Nigerian Producer Mo Abudu Makes Directorial Debut with Short Films

Nigerian Producer Mo Abudu Makes Directorial Debut with Short Films

Nigerian producer Mo Abudu, CEO of EbonyLife Media, has been helping to share the stories of African people through film and television for years — but never one written by her own hand. Until now, that is.

Abudu has made her screenwriting and directorial debut with the release of two short films honing in on mental health issues in Nigeria: “Her Perfect Life” and “Iyawo Mi” (“My Wife”). Her films have recently toured the festival circuit with stops at the Martha’s Vineyard African American Film Festival, the HollyShorts Film Festival, the Rhode Island Film Festival and the Short Film Corner at the Cannes Film Festival.

“These two stories are dealing with very, very sensitive issues in Nigerian society when it comes to mental health challenges,” Abudu tells Variety. “And this is a topic that we continue to underplay. And there’s so much stigmatization attached to it within our society — not just Nigeria alone, but even around the world.”

While “Her Perfect Life” tells the story of an affluent wife and mother suffering in silence underneath a flawless façade, “My Wife” follows a husband from an impoverished neighborhood desperately seeking help for his wife as she experiences unexpected hallucinations. When they don’t receive the support they need, serious ramifications ensue for both female protagonists of Abudu’s films.  

By conventional societal measure, “Her Perfect Life” protagonist Onajita has everything: a loving husband and children, a successful career, and a beautiful house meticulously maintained by a dedicated staff. She routinely shares photos reflecting this on her social media; in her private moments, however, she grapples with agonizing emotions and contemplates suicide.

Abudu shares what she hopes people take away from the film, emphasizing the importance of empathy and communication.

“When someone says, ‘Am I OK?’  — are they really OK? Are we checking on them to make sure they’re really okay?”

Abudu also discusses how “Her Perfect Life” and “My Wife” highlight mental health struggles across disparate socioeconomic backgrounds in Nigeria.

“What I did set out to do was to tell two different stories about women in my society that are dealing with mental health challenges,” she says. “There’s no discrimination against color, there’s no discrimination against religion, or gender, or how much money is in your pocket at the end of the day. This can affect anyone from any part of our society.”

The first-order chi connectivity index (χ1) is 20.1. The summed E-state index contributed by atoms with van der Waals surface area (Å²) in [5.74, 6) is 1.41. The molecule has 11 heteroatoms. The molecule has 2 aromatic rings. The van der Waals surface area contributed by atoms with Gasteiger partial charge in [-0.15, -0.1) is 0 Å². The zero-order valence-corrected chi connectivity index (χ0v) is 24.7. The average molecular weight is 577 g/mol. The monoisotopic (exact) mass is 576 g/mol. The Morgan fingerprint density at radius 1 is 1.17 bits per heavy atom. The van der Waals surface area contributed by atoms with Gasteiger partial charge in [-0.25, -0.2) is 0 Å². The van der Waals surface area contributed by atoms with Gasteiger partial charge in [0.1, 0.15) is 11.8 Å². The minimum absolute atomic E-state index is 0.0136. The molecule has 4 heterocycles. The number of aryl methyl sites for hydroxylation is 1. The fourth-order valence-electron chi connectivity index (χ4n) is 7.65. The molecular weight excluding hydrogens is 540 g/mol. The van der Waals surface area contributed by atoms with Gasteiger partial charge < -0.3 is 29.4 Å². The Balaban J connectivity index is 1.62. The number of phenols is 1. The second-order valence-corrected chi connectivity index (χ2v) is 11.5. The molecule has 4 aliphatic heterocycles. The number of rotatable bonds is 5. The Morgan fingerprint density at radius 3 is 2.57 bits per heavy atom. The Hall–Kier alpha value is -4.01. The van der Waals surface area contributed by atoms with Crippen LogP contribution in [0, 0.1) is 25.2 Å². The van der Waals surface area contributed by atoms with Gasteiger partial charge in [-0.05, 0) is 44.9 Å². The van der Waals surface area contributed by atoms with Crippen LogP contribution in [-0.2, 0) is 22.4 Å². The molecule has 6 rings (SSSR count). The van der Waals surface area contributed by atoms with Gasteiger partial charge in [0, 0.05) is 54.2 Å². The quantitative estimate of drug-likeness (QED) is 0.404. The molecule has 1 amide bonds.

In “My Wife,” Kunle’s wife Eniola is suddenly experiencing a serious and volatile mental health episode, believing that her family is trying to kill her. Kunle first takes her to a hospital, where an ill-equipped doctor exhibits inapprioate conduct. He then turns to the church, which calls for Eniola to be taken to the ocean to be rid of evil spirits. Eniola ultimately never receives adequate professional help.

Abudu says she hopes the film speaks to the importance of building out societal infrastructure to provide mental health resources.

“We need to make sure that there are support systems,” she says. “We need to stop being in denial…Because I think some people still feel very strongly that [mental illness] isn’t real. But it is real.”

Following festival screenings of her shorts, Abudu has high hopes for “Her Perfect Life” and “My Wife” getting some attention from Oscar voters in the narrative short feature film race for the upcoming Academy Awards. Abudu is also eager to return to the director’s chair in the future — and she’s caught the writing bug. No matter the topic she’s exploring or the role she’s in, Abudu plans to continue to champion storytelling from Africa.

“As a continent we’ve been so silent,” she says. “It’s really important to start looking at stories in that space. That’s what’s exciting for me. It’s about bringing it home and showing that Africa isn’t left behind. We are part of this global world. And our stories are just as important as any story from anywhere else.”

(Pictured top: “Her Perfect Life.”)

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